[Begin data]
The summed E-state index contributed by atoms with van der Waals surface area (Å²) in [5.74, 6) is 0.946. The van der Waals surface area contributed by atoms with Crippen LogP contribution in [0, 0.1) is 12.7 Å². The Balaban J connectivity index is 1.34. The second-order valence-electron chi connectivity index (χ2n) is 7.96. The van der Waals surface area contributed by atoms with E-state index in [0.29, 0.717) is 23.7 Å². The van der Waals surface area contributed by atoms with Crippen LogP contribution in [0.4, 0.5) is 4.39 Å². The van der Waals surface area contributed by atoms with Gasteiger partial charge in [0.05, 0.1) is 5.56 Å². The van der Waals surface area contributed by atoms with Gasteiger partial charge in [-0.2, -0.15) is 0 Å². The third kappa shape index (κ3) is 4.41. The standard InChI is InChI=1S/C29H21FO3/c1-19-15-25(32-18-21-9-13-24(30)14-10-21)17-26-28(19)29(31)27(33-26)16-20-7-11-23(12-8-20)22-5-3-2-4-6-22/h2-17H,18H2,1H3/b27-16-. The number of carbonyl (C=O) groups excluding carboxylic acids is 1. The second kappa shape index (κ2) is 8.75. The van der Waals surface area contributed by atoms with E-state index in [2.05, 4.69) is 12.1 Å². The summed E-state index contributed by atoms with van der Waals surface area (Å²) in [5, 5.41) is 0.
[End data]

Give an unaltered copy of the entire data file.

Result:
The summed E-state index contributed by atoms with van der Waals surface area (Å²) in [5.74, 6) is 0.946. The van der Waals surface area contributed by atoms with Crippen LogP contribution in [0, 0.1) is 12.7 Å². The Balaban J connectivity index is 1.34. The second-order valence-electron chi connectivity index (χ2n) is 7.96. The van der Waals surface area contributed by atoms with E-state index in [0.29, 0.717) is 23.7 Å². The van der Waals surface area contributed by atoms with Crippen LogP contribution in [0.4, 0.5) is 4.39 Å². The van der Waals surface area contributed by atoms with Gasteiger partial charge in [0.05, 0.1) is 5.56 Å². The van der Waals surface area contributed by atoms with Gasteiger partial charge in [-0.2, -0.15) is 0 Å². The third kappa shape index (κ3) is 4.41. The standard InChI is InChI=1S/C29H21FO3/c1-19-15-25(32-18-21-9-13-24(30)14-10-21)17-26-28(19)29(31)27(33-26)16-20-7-11-23(12-8-20)22-5-3-2-4-6-22/h2-17H,18H2,1H3/b27-16-. The number of carbonyl (C=O) groups excluding carboxylic acids is 1. The second kappa shape index (κ2) is 8.75. The van der Waals surface area contributed by atoms with E-state index in [2.05, 4.69) is 12.1 Å². The summed E-state index contributed by atoms with van der Waals surface area (Å²) in [5, 5.41) is 0.